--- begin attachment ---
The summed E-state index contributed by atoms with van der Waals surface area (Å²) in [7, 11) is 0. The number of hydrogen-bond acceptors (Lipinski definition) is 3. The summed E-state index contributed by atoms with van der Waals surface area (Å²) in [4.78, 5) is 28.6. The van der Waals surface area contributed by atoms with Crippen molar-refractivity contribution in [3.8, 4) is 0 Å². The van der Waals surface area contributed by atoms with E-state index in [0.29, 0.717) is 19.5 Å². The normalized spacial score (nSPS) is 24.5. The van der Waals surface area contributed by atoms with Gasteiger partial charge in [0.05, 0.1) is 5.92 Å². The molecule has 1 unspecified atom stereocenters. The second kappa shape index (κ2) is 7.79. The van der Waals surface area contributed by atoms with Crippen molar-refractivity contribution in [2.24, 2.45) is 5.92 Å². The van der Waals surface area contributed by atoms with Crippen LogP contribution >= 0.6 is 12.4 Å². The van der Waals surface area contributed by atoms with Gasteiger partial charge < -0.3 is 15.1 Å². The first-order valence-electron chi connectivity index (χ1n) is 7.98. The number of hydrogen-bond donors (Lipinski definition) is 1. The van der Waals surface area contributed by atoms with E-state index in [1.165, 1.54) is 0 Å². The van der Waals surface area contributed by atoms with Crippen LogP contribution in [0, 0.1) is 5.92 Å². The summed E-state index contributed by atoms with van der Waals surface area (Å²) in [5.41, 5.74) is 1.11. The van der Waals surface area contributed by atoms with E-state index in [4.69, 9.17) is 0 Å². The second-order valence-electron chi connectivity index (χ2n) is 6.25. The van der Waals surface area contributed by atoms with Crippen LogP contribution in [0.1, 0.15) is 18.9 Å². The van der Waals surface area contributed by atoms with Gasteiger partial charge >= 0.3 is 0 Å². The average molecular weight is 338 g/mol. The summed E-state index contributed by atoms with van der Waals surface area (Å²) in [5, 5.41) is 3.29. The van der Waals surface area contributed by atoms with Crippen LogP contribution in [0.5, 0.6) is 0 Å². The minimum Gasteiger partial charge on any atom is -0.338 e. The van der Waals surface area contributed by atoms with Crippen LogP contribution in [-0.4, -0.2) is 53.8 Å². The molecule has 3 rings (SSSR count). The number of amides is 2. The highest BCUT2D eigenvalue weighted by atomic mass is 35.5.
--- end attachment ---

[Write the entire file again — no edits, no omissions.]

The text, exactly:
The summed E-state index contributed by atoms with van der Waals surface area (Å²) in [7, 11) is 0. The number of hydrogen-bond acceptors (Lipinski definition) is 3. The summed E-state index contributed by atoms with van der Waals surface area (Å²) in [4.78, 5) is 28.6. The van der Waals surface area contributed by atoms with Crippen molar-refractivity contribution in [3.8, 4) is 0 Å². The van der Waals surface area contributed by atoms with E-state index in [0.29, 0.717) is 19.5 Å². The normalized spacial score (nSPS) is 24.5. The van der Waals surface area contributed by atoms with Gasteiger partial charge in [0.05, 0.1) is 5.92 Å². The molecule has 1 unspecified atom stereocenters. The second kappa shape index (κ2) is 7.79. The van der Waals surface area contributed by atoms with Crippen molar-refractivity contribution in [2.24, 2.45) is 5.92 Å². The van der Waals surface area contributed by atoms with Crippen LogP contribution >= 0.6 is 12.4 Å². The van der Waals surface area contributed by atoms with Gasteiger partial charge < -0.3 is 15.1 Å². The first-order valence-electron chi connectivity index (χ1n) is 7.98. The number of hydrogen-bond donors (Lipinski definition) is 1. The van der Waals surface area contributed by atoms with E-state index in [1.165, 1.54) is 0 Å². The van der Waals surface area contributed by atoms with Crippen LogP contribution in [0, 0.1) is 5.92 Å². The summed E-state index contributed by atoms with van der Waals surface area (Å²) in [5.41, 5.74) is 1.11. The van der Waals surface area contributed by atoms with E-state index in [4.69, 9.17) is 0 Å². The second-order valence-electron chi connectivity index (χ2n) is 6.25. The van der Waals surface area contributed by atoms with Crippen LogP contribution in [0.1, 0.15) is 18.9 Å². The van der Waals surface area contributed by atoms with Gasteiger partial charge >= 0.3 is 0 Å². The average molecular weight is 338 g/mol. The summed E-state index contributed by atoms with van der Waals surface area (Å²) in [5, 5.41) is 3.29. The van der Waals surface area contributed by atoms with Crippen LogP contribution in [0.5, 0.6) is 0 Å². The minimum Gasteiger partial charge on any atom is -0.338 e. The van der Waals surface area contributed by atoms with Crippen LogP contribution in [-0.4, -0.2) is 53.8 Å². The molecule has 3 rings (SSSR count). The number of amides is 2. The highest BCUT2D eigenvalue weighted by atomic mass is 35.5.